But after survival phase, you need to find a way to manage growth of your business. Growth is more likely to follow relationships, than sales. So here are three relationship tips that are worth thinking about:
- Customers. Build relationships with your customers, even if they are not your biggest ones. This takes time, but need not be expensive. You don't need to take them out to lunch, or send little gifts with your business name on. A quick unexpected phone call, a personalised email, or some timely information can be very effective. Be clear that you want a business relationship. Always talk about them first, ask a question, try and find out at least one thing you did not know before and don't be afraid to ask directly for a referral. But most importantly, know their history! Make sure you know what business you have previously done with them, how long they have been a customer, keep phone notes, emails and other communications handy and part of your customer records. If you can demonstrate that you know your clients, they will respect you for it. It is clear that if people respect you, they will remember you and refer you.
- Your team. Your team are both your frontline brand and the key to efficiency! It is much harder to find and develop good staff, than it is to keep the good staff you already have. So how do you develop good relationships with your staff? Empathy, good humour and patience are probably most important. Remember that everyone is not like you (probably a good thing), and learn to appreciate and leverage the relative strengths in your team members. But equally important is to stay organised and clear in your communications. Most people don't mind being asked to do things at work, as long as the process and instruction is clear and the outcome is recognised. Setting up simple workflow will help to keep people organised. Providing all team members with clear instructions, and a simple interface to report on outcomes will help keep everyone happy and will also help you manage those situations where things don't go according to plan!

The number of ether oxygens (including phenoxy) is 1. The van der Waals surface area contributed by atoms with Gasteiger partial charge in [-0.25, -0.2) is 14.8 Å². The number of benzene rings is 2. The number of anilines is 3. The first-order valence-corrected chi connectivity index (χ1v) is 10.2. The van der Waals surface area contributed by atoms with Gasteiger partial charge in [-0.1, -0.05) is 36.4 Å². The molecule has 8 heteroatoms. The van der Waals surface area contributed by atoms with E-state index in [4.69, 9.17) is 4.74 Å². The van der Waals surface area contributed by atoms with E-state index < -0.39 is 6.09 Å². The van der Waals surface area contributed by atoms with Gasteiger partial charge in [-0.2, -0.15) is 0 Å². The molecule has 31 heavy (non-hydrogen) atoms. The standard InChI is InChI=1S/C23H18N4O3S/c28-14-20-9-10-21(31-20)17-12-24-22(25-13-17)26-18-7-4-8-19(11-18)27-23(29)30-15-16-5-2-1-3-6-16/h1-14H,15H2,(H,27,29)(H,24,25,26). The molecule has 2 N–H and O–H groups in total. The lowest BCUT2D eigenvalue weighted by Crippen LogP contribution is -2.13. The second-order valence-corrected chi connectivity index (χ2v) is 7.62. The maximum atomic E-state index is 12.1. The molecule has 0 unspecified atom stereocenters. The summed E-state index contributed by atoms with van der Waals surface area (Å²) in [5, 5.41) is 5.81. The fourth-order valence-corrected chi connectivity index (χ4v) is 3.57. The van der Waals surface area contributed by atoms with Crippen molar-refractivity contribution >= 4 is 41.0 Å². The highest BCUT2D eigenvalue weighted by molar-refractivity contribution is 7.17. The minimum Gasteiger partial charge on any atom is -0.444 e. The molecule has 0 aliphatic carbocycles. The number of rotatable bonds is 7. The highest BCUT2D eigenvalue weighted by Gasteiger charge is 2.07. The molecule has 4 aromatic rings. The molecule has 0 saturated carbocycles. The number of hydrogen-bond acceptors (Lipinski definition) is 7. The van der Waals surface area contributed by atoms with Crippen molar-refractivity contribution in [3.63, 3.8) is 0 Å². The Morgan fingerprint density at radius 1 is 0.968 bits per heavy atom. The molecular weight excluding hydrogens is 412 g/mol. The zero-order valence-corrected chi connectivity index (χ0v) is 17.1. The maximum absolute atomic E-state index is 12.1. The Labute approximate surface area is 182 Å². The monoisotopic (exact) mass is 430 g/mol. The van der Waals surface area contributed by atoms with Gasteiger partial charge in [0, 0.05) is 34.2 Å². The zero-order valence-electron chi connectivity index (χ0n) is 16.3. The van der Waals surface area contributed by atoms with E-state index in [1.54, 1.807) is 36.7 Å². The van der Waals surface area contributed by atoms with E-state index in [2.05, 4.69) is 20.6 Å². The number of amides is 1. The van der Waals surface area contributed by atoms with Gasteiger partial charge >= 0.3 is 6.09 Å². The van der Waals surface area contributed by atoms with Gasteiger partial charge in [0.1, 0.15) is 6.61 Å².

- Yourself and your family. Running a business is hard work and almost always eats into your personal time. This is normal and acceptable, as long as you love being in business in the first place. But always remember why you have gone into business and what you want in your life when you have sold the business or retired. Ultimately your business should work for you, not the other way around. If you do not have good systems in place that automate your workflow, keep your records in place and keep finances under control, then you will waste a lot of time chasing your tail. Typically this is the time that eats into your personal life. So if you care about yourself, support yourself with systems that free up your time.